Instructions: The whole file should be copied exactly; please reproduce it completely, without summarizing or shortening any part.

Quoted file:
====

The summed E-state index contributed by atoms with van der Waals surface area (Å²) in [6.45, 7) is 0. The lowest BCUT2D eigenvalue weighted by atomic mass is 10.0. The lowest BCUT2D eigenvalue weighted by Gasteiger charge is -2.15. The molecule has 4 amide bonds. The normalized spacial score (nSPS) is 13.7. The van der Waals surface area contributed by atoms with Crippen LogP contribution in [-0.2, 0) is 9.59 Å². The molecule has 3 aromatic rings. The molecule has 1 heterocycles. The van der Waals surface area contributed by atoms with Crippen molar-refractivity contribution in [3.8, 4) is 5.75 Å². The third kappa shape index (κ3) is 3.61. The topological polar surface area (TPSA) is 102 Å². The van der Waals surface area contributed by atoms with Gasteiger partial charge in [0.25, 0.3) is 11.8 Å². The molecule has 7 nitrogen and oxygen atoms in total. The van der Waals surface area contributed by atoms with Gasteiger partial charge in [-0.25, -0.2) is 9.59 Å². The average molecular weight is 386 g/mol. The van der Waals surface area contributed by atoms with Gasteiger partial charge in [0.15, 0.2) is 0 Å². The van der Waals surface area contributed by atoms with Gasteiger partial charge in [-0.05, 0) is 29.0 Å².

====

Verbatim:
The summed E-state index contributed by atoms with van der Waals surface area (Å²) in [6.45, 7) is 0. The lowest BCUT2D eigenvalue weighted by atomic mass is 10.0. The lowest BCUT2D eigenvalue weighted by Gasteiger charge is -2.15. The molecule has 4 amide bonds. The normalized spacial score (nSPS) is 13.7. The van der Waals surface area contributed by atoms with Crippen LogP contribution in [-0.2, 0) is 9.59 Å². The molecule has 3 aromatic rings. The molecule has 1 heterocycles. The van der Waals surface area contributed by atoms with Crippen molar-refractivity contribution in [3.8, 4) is 5.75 Å². The third kappa shape index (κ3) is 3.61. The topological polar surface area (TPSA) is 102 Å². The van der Waals surface area contributed by atoms with Gasteiger partial charge in [0.25, 0.3) is 11.8 Å². The molecule has 7 nitrogen and oxygen atoms in total. The van der Waals surface area contributed by atoms with Gasteiger partial charge in [-0.25, -0.2) is 9.59 Å². The average molecular weight is 386 g/mol. The van der Waals surface area contributed by atoms with Gasteiger partial charge in [0.15, 0.2) is 0 Å². The van der Waals surface area contributed by atoms with Gasteiger partial charge in [-0.05, 0) is 29.0 Å².